'Go, Cat, Go!' The Story of 'Blue Suede Shoes'

Frank Mastropolo

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When the “King of Rockabilly,” Carl Perkins, released “Blue Suede Shoes” in 1956, radio stations played its B-side, “Honey, Don’t.” Within a month, Cleveland DJ Bill Randle put “Blue Suede Shoes” into regular rotation and the song’s popularity spread across the country. Soon Perkins had a million-seller, one of the first records to be a hit on the country, rhythm & blues and pop charts.

Perkins is a rock pioneer who wrote and recorded “Matchbox,” “Boppin’ the Blues” and “Everybody’s Trying to Be My Baby." His compositions have been covered by the Beatles, Jimi Hendrix and Johnny Cash.

“Blue Suede Shoes” remains his biggest success. Though famously covered by Elvis Presley in a faster rock style, Perkins’ original, recorded for Sam Phillips on Sun Records, is considered the definitive version.

"Blue Suede Shoes" by Elvis Presley

In his autobiography, Go, Cat, Go!: The Life and Times of Carl Perkins, the King of Rockabilly, Perkins relates that Johnny Cash first suggested that he write a song about blue suede shoes.

"C.V. White was a black airman from Virginia whom Cash met while serving in the U.S. Air Force in Germany. When on liberty from the base they dressed in their best uniforms. Although they were wearing military issue black shoes, C.V. told Cash, 'Well, just don’t step on my blue suede shoes!'

Cash didn’t understand; their shoes were identical—Air Force black. But C.V. insisted, 'No, man. Tonight they're blue suede. Don't step on 'em!'"

The line stuck with Cash. Perkins, who had seen suede shoes in stores around Memphis, still could not conceive of a song about shoes. He told Cash, “I don’t know anything about shoes. How can I write a song about shoes?”

But Cash was prescient and a good judge of lyrical hooks, as Perkins would learn. David Troedson described in Elvis Australia what happened next.

"Carl did a show at Jackson's Union University. Carl and the band began blazing away on some rockabilly and got the room shaking. Carl had finished singing a song and was regrouping for the next number when he heard a harsh-sounding male voice near the front of the stage. The male was angry at his date, who was standing there silent but visibly distraught.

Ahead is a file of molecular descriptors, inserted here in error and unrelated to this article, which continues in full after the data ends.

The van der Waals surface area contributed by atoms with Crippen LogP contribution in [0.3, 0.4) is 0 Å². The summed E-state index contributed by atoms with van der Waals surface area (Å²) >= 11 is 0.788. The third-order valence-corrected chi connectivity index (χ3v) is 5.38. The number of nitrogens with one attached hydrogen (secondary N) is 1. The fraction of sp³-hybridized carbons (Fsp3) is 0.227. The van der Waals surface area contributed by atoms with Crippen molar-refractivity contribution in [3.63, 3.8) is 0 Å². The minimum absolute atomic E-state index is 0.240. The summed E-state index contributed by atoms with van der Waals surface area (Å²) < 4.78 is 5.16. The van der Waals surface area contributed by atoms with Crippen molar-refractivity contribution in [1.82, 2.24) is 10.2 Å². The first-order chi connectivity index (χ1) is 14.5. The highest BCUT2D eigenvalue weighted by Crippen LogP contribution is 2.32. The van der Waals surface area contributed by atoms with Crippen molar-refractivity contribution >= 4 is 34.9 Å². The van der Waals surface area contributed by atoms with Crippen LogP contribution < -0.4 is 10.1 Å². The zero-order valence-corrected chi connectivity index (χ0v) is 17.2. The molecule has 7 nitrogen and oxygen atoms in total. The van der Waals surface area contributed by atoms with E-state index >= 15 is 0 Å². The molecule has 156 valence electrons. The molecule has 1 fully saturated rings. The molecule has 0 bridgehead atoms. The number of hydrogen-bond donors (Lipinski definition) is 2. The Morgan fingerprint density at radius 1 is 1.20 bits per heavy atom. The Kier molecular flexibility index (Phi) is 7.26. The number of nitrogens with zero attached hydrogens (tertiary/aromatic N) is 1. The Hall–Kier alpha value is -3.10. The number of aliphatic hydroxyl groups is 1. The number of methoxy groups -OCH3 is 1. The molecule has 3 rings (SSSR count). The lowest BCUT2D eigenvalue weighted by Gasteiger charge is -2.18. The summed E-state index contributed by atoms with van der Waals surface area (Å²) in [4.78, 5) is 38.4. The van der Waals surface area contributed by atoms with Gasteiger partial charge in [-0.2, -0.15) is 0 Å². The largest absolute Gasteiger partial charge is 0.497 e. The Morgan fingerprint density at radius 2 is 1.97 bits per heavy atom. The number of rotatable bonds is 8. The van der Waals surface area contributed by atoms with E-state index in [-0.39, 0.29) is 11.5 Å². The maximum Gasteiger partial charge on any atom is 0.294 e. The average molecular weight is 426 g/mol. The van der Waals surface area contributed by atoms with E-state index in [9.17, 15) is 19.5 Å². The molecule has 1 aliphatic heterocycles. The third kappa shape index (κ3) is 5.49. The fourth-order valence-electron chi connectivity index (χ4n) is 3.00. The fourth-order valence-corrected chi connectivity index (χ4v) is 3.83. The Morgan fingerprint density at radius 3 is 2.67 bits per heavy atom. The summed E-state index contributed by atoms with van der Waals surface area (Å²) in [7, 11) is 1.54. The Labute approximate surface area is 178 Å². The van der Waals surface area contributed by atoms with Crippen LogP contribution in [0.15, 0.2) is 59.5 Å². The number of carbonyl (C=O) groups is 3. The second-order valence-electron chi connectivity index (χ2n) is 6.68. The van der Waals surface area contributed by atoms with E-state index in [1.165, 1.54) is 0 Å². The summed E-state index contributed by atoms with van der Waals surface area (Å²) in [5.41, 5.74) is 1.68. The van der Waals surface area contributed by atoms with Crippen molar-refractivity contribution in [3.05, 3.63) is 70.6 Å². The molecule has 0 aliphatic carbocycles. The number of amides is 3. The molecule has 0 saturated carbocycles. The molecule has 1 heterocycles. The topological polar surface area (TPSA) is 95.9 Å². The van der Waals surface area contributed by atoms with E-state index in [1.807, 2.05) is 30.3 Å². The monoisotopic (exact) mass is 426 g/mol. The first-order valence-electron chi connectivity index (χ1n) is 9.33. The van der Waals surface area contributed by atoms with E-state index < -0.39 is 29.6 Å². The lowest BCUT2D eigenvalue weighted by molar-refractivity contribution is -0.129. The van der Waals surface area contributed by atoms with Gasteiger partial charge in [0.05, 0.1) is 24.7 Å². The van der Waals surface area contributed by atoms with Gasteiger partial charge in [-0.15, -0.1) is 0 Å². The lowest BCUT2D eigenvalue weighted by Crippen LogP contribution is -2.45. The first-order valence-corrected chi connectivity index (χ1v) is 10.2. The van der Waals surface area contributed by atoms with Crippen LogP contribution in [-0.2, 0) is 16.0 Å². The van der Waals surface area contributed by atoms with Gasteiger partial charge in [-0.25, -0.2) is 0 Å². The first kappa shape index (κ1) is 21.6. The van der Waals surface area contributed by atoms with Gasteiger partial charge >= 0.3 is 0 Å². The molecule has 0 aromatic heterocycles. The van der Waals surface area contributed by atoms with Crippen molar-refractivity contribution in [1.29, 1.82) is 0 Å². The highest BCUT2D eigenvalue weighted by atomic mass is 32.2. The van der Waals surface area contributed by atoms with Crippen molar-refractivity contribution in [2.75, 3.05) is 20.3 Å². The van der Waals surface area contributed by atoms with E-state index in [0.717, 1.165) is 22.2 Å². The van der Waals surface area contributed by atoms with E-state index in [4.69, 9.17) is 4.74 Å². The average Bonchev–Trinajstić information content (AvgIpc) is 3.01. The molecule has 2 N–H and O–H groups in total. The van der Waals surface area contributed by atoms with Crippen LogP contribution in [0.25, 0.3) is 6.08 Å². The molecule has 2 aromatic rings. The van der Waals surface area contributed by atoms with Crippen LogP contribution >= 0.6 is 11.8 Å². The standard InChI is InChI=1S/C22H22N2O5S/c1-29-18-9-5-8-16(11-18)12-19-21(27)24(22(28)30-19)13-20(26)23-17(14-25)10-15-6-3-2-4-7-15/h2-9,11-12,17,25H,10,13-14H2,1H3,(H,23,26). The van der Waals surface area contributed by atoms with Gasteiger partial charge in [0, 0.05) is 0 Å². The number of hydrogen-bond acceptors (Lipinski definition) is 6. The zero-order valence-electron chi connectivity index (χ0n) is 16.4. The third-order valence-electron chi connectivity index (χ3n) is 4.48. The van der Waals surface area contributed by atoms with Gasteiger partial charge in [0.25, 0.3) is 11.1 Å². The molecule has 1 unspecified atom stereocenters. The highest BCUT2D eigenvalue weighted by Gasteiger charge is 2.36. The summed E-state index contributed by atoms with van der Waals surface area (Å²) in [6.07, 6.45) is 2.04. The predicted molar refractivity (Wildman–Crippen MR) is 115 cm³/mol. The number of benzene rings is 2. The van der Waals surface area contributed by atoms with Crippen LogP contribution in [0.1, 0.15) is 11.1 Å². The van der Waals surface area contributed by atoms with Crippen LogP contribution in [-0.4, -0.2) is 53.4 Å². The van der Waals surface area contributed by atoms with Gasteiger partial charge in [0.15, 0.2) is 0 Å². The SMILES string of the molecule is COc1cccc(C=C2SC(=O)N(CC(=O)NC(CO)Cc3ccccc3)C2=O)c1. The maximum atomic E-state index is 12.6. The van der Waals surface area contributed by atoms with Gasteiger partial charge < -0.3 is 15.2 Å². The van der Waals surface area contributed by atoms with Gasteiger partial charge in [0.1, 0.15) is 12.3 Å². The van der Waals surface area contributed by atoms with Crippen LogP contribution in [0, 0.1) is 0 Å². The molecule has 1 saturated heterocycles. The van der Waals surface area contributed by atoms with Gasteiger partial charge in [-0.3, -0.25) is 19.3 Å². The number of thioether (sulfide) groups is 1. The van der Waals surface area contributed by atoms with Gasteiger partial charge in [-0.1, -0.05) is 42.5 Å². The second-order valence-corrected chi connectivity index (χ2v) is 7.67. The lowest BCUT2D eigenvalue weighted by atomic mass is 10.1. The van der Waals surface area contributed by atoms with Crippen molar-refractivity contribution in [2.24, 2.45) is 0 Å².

“'Uh-uh,' the boy said in a stern, forceful voice. 'Don't step on my suedes!' When Carl looked down he could see the boy was indeed wearing blue suede shoes, one of which now had a white scuff mark on the toe. Carl could not understand why a guy would value a pair of shoes over the pretty girl he was dancing with.

"When Carl got home he couldn't unwind and laying in bed the images he saw on the dance floor flashed through his head. He recalled Johnny Cash's suggestion that in blue suede shoes lay a story. He began to put the words together."

"Blue Suede Shoes" by Carl Perkins

Perkins recorded “Blue Suede Shoes” at Sun Records in December 1955. On the first take, Perkins started the song with:

Well, it's one for the money,
Two for the show,
Three to get ready,
Now go, boy. go.

Producer Sam Phillips, hoping to make the lyrics more hip, suggested the last line be changed to “Go, cat, go.” Perkins agreed and created what has become one of rock’s most memorable song intros.

Mastropolo is the author of New York Groove: An Inside Look at the Stars, Shows, and Songs That Make NYC Rock and Fillmore East: The Venue That Changed Rock Music Forever.

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Frank Mastropolo is the author of Fillmore East: The Venue That Changed Rock Music Forever, one of Best Classic Bands' Best Music Books of 2021; New York Groove: An Inside Look at the Stars, Shows, and Songs That Make NYC Rock; the What's Your Rock IQ? Trivia Quiz Book series; Ghost Signs: Clues to Downtown New York's Past, winner of the 2021 Independent Publishers Book Award; and Ghost Signs 2: Clues to Uptown New York's Past. Mastropolo is a journalist, photographer, and former ABC News 20/20 producer, winner of the Alfred I. DuPont–Columbia University silver baton. His photography is featured in the Bill Graham Rock & Roll Revolution exhibition.

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